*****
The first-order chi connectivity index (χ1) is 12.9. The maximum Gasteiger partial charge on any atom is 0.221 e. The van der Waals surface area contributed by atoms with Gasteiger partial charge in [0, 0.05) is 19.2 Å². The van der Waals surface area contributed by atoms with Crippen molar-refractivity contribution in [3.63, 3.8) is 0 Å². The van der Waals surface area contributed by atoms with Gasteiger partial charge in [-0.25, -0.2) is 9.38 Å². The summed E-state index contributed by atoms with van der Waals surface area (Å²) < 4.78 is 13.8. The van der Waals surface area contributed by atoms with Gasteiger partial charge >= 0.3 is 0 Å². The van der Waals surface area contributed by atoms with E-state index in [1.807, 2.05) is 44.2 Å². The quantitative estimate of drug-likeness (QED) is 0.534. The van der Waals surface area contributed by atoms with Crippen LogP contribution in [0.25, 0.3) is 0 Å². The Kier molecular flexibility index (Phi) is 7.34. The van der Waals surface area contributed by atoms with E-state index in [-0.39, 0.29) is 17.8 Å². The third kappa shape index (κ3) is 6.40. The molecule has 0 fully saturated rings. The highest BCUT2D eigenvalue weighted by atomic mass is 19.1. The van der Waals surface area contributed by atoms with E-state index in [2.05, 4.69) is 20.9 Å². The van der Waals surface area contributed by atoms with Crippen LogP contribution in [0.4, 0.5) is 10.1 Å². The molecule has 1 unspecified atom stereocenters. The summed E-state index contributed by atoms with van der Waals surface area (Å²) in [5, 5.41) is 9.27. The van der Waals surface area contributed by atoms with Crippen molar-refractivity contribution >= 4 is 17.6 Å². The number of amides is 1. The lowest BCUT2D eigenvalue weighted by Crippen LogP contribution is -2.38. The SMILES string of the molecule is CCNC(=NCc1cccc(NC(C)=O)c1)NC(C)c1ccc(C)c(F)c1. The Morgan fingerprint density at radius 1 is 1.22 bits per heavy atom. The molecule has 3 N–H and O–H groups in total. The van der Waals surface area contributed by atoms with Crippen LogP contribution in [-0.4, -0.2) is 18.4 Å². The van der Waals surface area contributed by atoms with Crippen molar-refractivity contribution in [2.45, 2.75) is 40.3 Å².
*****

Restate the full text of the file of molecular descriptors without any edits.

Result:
The first-order chi connectivity index (χ1) is 12.9. The maximum Gasteiger partial charge on any atom is 0.221 e. The van der Waals surface area contributed by atoms with Gasteiger partial charge in [0, 0.05) is 19.2 Å². The van der Waals surface area contributed by atoms with Crippen molar-refractivity contribution in [3.63, 3.8) is 0 Å². The van der Waals surface area contributed by atoms with Gasteiger partial charge in [-0.25, -0.2) is 9.38 Å². The summed E-state index contributed by atoms with van der Waals surface area (Å²) < 4.78 is 13.8. The van der Waals surface area contributed by atoms with Gasteiger partial charge >= 0.3 is 0 Å². The van der Waals surface area contributed by atoms with E-state index in [1.807, 2.05) is 44.2 Å². The quantitative estimate of drug-likeness (QED) is 0.534. The van der Waals surface area contributed by atoms with Crippen LogP contribution in [0.25, 0.3) is 0 Å². The Kier molecular flexibility index (Phi) is 7.34. The van der Waals surface area contributed by atoms with E-state index in [-0.39, 0.29) is 17.8 Å². The third kappa shape index (κ3) is 6.40. The molecule has 0 fully saturated rings. The highest BCUT2D eigenvalue weighted by atomic mass is 19.1. The van der Waals surface area contributed by atoms with E-state index in [2.05, 4.69) is 20.9 Å². The van der Waals surface area contributed by atoms with Crippen LogP contribution in [0.4, 0.5) is 10.1 Å². The molecule has 1 unspecified atom stereocenters. The summed E-state index contributed by atoms with van der Waals surface area (Å²) in [5, 5.41) is 9.27. The van der Waals surface area contributed by atoms with Crippen molar-refractivity contribution >= 4 is 17.6 Å². The number of amides is 1. The lowest BCUT2D eigenvalue weighted by Crippen LogP contribution is -2.38. The SMILES string of the molecule is CCNC(=NCc1cccc(NC(C)=O)c1)NC(C)c1ccc(C)c(F)c1. The Morgan fingerprint density at radius 1 is 1.22 bits per heavy atom. The molecule has 3 N–H and O–H groups in total. The van der Waals surface area contributed by atoms with Crippen LogP contribution in [-0.4, -0.2) is 18.4 Å². The van der Waals surface area contributed by atoms with Crippen molar-refractivity contribution in [2.45, 2.75) is 40.3 Å².